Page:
Little is known of the Babylonian military from either the Old or New Empires, although Hammurabi’s army of the Old Empire may have made important use of chariots when these were first coming into use. The New Empire armies probably adopted much from the Assyrians. This would suggest that Babylonians made extensive use of cavalry, especially mounted bowmen. Foot troops probably used iron weapons and wore iron helmets and some mail armor. The Babylonians and their less advanced allies, the Medes, took three heavily fortified Assyrian cities in short succession, suggesting that they had mastered the Assyrian techniques for storming cities.

decline and fall

Tile lions (taken from the Ishtar Gate processional way in Babylon), the Istanbul Archaeology Museum, Turkey
Following seven turbulent years that saw three new kings in quick succession and two rebellions, the last of the Chaldean Dynasty, Nabonidus, took the throne of Babylon in 556 BCE. He worshipped the moon god, Sin, but neglected local affairs and important religious rituals associated with other gods. For several years, he did not perform the New Year festival in the name of Marduk, the deity of Babylon that renewed the fertility of the land. He also introduced reforms that gave him effective control of temple finances. The unrest and dissatisfaction that these events fostered came at a time when a new power to the east, Persia, had been gradually expanding and spreading its influence.

Antique illustration of the Persian monarch Cyrus II (Cyrus the Great)
Under Cyrus II (Cyrus the Great), the Persians had first overthrown their masters, the Medes, and then expanded to the northwest into Anatolia. During these conquests, Cyrus demonstrated a high degree of tolerance and clemency that encouraged others not to resist. When Cyrus the Great turned against the Babylonians, he was welcomed by a large segment of the population, including the influential priests. Cyrus first defeated Nabonidus in battle at Opis. Nabonidus fled to Babylon but the city surrendered without a fight on October 12, 539 BCE, and the last Babylonian king went into captivity. The Jews and other peoples held under the Babylonians were freed. The entire New Empire of Babylon became part of the Persian Achaemenid Empire, and Babylonia ceased to exist as a separate entity and culture.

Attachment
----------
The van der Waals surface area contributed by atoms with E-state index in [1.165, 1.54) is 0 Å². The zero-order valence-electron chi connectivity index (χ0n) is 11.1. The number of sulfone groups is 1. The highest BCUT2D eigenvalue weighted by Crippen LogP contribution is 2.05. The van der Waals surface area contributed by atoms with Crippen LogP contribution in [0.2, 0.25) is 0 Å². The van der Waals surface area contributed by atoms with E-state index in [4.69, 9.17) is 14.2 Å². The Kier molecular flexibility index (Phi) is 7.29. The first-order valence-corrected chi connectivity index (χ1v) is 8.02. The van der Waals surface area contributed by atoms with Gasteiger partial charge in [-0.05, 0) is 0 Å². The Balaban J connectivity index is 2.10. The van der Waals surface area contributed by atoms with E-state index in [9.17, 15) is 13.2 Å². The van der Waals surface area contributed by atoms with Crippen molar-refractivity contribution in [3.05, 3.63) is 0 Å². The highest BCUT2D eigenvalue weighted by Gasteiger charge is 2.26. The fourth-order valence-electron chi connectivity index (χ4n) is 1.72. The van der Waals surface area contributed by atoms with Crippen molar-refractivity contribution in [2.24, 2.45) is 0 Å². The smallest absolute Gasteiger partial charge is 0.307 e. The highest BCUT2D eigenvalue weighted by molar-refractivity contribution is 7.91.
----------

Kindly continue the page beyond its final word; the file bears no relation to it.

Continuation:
Babylonian clay tablet with cuneiform text
The First Babylonian Empire is best known for the Law Code of King Hammurabi, circa 18th century BCE, purportedly handed down by the god Shamah. The laws themselves are preserved on a 90-inch stone stele that was uncovered in Susa in modern times. It had been carted off by the Elamites following their sack of Babylon in 1155 BCE.

The ruins of Babylon, Iraq
The New Empire of Babylon was noted especially for its wealth and grandeur, which was reported in Old Testament accounts from the period of the Jewish Babylonian Captivity and by the Greek historian Herodotus, who visited the city. The most impressive features of the city were its walls, the Ishtar Gate, the ziggurat and temple to Marduk, the Processional Way, and the Hanging Gardens.

The text on this web page originally appeared in a slightly different form in the Age of Empires manual published by Microsoft Press, 1997